The first urban golf club started back in 2005 in Portland (where else?), and has since taken the world by storm. Many groups have added improvised point deductions for such faux pas as hitting buses, having your ball run over by a car, or clocking cyclists in the head.

Wait, "deductions?" That must have been a typo. No way you bounce a tennis ball off a biker at 70 yards and lose points.

3
Street Surfing

Ildar Gumerov

Your uncle who posts Fox News stories on Facebook is wrong: Climate change is real. If your city isn't permanently flooded in the near future, you'll at least experience some temporary, light Venice-ing when an inexplicable hurricane lands. But why worry about it? When life gives you lemons, you have a lemon party. When life gives you a flooded city, you bust out the wakeboard.

Ildar Gumerov
Your uncle swears that wakeboarding isn't torture.

Street wakeboarding, sometimes referred to as "redneck wakeboarding" (their term, not ours -- though we can't say we disagree with it) is exactly what it says on the box: boarding on flooded streets rather than rivers or lakes, usually hooked up to a car or truck instead of a boat. Or if you don't want to get your truck wet, you can take a lesson from these folks in Munich who are making urban surfing a thing.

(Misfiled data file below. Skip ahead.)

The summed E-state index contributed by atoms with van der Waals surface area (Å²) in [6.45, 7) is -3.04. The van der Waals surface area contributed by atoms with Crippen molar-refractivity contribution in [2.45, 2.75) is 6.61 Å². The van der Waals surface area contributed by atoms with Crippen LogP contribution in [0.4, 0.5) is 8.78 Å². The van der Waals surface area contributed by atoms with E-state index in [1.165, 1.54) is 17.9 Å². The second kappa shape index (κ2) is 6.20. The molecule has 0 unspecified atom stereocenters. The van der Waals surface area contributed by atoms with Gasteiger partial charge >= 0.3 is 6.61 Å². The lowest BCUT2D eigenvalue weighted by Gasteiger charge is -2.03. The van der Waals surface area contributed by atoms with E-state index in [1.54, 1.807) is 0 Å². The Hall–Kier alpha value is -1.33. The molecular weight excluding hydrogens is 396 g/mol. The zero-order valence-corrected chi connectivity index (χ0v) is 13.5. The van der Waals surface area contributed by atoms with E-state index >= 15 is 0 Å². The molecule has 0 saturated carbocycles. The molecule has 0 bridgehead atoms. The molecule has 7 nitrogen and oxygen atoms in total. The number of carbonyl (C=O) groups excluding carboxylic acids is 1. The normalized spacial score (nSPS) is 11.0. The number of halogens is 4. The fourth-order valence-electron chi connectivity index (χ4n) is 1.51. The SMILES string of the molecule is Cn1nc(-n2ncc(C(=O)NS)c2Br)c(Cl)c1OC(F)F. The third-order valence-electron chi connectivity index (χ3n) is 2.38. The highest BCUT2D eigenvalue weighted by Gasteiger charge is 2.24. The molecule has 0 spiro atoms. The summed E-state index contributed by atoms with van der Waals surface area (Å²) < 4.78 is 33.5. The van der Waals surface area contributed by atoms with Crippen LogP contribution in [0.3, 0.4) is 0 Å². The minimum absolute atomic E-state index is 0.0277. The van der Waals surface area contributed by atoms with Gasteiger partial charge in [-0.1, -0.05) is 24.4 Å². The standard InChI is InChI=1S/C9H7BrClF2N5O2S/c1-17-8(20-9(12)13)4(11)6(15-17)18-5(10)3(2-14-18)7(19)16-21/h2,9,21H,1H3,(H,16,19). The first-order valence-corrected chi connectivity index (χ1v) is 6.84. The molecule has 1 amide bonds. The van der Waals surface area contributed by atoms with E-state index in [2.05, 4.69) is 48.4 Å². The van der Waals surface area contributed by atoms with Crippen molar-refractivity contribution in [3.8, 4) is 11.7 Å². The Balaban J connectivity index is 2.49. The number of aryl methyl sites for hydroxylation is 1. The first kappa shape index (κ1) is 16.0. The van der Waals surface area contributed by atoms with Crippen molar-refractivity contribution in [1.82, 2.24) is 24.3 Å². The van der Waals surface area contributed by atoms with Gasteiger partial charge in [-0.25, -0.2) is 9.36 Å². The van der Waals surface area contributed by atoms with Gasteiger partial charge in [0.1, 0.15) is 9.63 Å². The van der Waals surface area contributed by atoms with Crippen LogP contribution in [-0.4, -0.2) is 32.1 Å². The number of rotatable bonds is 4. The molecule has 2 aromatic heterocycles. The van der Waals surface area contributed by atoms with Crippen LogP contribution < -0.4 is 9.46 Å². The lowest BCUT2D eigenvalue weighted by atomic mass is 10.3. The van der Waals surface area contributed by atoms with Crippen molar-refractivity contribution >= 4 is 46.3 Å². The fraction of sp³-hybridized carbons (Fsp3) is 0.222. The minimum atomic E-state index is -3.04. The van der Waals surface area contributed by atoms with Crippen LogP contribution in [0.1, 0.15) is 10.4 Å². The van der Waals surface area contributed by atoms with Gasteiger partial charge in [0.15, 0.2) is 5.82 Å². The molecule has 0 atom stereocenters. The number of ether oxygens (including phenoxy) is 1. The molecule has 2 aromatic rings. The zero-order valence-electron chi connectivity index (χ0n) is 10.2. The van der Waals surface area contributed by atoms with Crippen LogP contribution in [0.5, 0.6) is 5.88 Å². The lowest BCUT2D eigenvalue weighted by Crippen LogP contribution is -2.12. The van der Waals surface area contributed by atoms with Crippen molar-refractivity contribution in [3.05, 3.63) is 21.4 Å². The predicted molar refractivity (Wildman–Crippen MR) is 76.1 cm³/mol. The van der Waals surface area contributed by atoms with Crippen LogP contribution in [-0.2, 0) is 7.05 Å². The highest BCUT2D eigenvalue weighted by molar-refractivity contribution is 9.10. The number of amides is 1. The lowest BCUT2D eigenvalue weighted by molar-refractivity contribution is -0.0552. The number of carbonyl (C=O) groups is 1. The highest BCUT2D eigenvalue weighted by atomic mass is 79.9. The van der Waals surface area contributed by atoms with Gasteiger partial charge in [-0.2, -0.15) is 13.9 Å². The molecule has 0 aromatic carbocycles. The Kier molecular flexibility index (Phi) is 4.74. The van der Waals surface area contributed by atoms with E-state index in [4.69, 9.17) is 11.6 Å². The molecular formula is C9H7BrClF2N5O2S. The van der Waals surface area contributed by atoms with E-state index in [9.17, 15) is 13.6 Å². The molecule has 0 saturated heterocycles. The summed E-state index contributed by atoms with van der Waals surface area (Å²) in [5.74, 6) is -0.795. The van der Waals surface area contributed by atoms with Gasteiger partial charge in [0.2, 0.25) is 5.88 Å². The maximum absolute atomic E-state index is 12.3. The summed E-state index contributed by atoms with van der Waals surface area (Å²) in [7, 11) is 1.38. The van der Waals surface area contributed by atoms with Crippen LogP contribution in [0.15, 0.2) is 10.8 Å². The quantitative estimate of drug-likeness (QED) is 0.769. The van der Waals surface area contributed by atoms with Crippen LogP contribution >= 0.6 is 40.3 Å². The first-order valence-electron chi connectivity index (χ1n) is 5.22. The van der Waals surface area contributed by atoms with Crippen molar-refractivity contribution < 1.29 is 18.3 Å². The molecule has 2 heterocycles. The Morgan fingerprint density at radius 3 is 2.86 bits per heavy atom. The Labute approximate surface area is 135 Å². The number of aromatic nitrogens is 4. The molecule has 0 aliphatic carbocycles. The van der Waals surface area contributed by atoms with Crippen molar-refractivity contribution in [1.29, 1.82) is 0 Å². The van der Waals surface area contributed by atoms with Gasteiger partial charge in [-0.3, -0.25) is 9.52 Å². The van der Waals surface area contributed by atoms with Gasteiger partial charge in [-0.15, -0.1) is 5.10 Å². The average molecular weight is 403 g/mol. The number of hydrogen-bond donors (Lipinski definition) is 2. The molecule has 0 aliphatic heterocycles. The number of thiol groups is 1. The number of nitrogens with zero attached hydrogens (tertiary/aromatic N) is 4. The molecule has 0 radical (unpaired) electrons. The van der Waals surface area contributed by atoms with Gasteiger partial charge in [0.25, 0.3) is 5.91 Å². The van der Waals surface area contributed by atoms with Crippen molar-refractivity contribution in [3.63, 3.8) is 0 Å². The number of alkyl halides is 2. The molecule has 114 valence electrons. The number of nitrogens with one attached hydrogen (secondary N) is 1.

whereisdarrennow.com
"This way, David Hasselhoff's SURE to come visit!"

For reasons that are hopefully obvious, trying to surf or wakeboard on flooded streets and raging aqueducts is illegal in a lot of places, and if it's not, it's probably only because your city never assumed they'd have to tell people not to do this.

Or this.

blog.kingofwatersports.com


Still, the absurdly dangerous activity has been documented in Russia, the UK, the good old USA, and pretty much anywhere else where streets occasionally flood and thrill seekers don't really understand the concept of risk vs. reward.

Bernhard Hinterberger
Still, it's more fun than balancing in the subway, with about an equal chance of death.

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2
Kayaking the L.A. "River"

Rick Loomis / Los Angeles Times

The L.A. River isn't exactly the most majestic and picturesque of America's rivers. Well, we suppose technically you could take pictures of rusting cars and floating dog carcasses, but it generally violates the spirit of the word. Encased almost entirely within a concrete channel, the 48-mile-long "river" is extremely polluted, discolored, and smells about how you'd imagine something called "the L.A. River" would smell. And if you would like, you can take a kayak tour. Spoiler: You probably will not like.